Denmark To Have The World’s First Carbon Neutral Capital

The battle to slow climate change will be won or lost in cities, which are responsible for more than 70 percent of global CO2 emissions and two-thirds of worldwide energy consumption. Copenhagen has set itself the ambitious target of becoming the world’s first carbon neutral capital by 2025. The city does also not plan to cut growth, but rather add up reductions. Although much needs to be changed, Copenhagen has already made major progress, reducing its emissions by 21 percent between 2005 and 2011. The city currently emits about 2 million tons of carbon dioxide a year, and earlier initiatives were on target to reduce emissions to 1.16 million tons by 2025. A plan approved in 2013 will slash CO2 emissions even further, to about 400,000 tons by 2025.

Sustainable transportation, renewable energy, and green building design are all factors that are helping Copenhagen reach this goal. In Copenhagen Harbor, a wind farm, known as Middlegrunden, was funded by individual Copenhagen shareholders. The city hopes to expand this development. Nearly three-quarters of the emissions reductions identified in the 2025 plan will come by transitioning to less carbon-intensive ways of producing heat and electricity. The goal is to implement a combination of biomass, wind, geothermal, and solar. Wind turbines, such as those in Middlegrunden, now supply over 30 percent of Denmark’s electricity, and that share is set to rise to 50 percent by 2020.

In 2103, a clean-burning waste-to-energy plant was built that provides electricity to 150,000 households. Half of Copenhagen’s indoor heat comes from combustion of waste. Copenhagen currently has two heat and power stations that burn coal. Though these run at about 90% efficiency, compared to around 40% for conventional coal-fired power plants, the city hopes to eventually be completely dependent on biomass, just like Burlington! They will replace coal entirely with wood chips and straw.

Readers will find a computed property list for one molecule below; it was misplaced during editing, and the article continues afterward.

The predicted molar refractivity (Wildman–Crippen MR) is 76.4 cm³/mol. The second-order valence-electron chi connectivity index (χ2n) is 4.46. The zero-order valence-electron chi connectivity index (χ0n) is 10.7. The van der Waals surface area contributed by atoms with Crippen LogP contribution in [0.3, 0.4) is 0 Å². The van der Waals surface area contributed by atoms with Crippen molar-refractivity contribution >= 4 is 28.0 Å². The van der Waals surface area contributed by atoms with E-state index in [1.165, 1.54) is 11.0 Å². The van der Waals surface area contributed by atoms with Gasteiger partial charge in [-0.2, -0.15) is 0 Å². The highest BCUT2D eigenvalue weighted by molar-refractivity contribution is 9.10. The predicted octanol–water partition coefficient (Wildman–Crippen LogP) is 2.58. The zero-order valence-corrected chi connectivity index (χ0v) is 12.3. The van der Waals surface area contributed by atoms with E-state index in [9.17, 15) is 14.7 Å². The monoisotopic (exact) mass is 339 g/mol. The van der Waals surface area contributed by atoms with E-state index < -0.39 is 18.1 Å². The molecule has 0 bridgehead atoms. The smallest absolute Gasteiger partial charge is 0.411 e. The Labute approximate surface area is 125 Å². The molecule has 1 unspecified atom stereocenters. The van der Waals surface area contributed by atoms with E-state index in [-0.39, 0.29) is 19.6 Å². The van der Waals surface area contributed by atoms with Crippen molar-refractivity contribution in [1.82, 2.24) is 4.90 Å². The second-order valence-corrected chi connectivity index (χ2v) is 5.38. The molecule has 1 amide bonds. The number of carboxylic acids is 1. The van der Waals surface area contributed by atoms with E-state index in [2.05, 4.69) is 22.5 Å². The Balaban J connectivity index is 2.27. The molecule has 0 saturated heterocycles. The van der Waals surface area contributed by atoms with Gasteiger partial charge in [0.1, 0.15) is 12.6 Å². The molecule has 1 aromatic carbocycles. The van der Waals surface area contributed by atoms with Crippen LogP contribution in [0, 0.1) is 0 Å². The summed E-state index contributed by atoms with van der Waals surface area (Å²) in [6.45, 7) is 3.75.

Building and home design is also key in reaching the city’s goal. New buildings in Copenhagen must be constructed to Denmark’s Low Energy Class ratings; calling for net-zero energy buildings. It is hard to achieve energy savings in old buildings, though, and over 70% of the city’s buildings were constructed before the energy efficiency standards were set in place. As for homes and stores, most tenants rent from landlords. As the tenants pay for their utilities, the city is finding trouble in convincing building owners to make upgrades as they wont see the financial benefits. One easy opportunity for owners is to implement green roofs. It is now mandatory that all new flat roofs at or under a 30 degree-pitch, both private and public, have to be vegetated. As they are fairly inexpensive and can provide food, the city hopes old buildings start using them as well.

Lastly, clean transportation is one of the biggest initiatives the city is taking. As written about for another blog post on January 20th, I will direct you to read that post! In short, Copenhagen is already dominated by cyclists; 36 percent of trips to work or school in the Danish capital are made by bike, and more than 20,000 cyclists enter the city center at peak hours, filling Copenhagen’s 249 miles of cycle tracks. They have bike lanes that are safe and protected, with their own stop-lights. Recently an 11 mile cycling “highway” was built. Secondly, public transportation is key. Most people do not own cars, but rather commute and travel by trains, buses, etc. The city hopes all cars and buses, public and private, will run on biofuels, hydrogen, and electricity.

Personally, I am studying abroad in Copenhagen for the fall semester of 2015. As I am studying ‘Urban Ecological Design,’ within environmental science, Copenhagen’s progress is so enticing. They’re plan is very progressive and although it is costing the city a fair amount of money, it is necessary to combat climate change and ensure coastal cities like Copenhagen can even survive. They are taking the necessary steps to ensure our future. As cities are responsible for more than 70 percent of global CO2 emissions and more than half of the world population lives in urban areas, everyone needs to take note of Copenhagen’s progress.

Yale Environment 360, 2013


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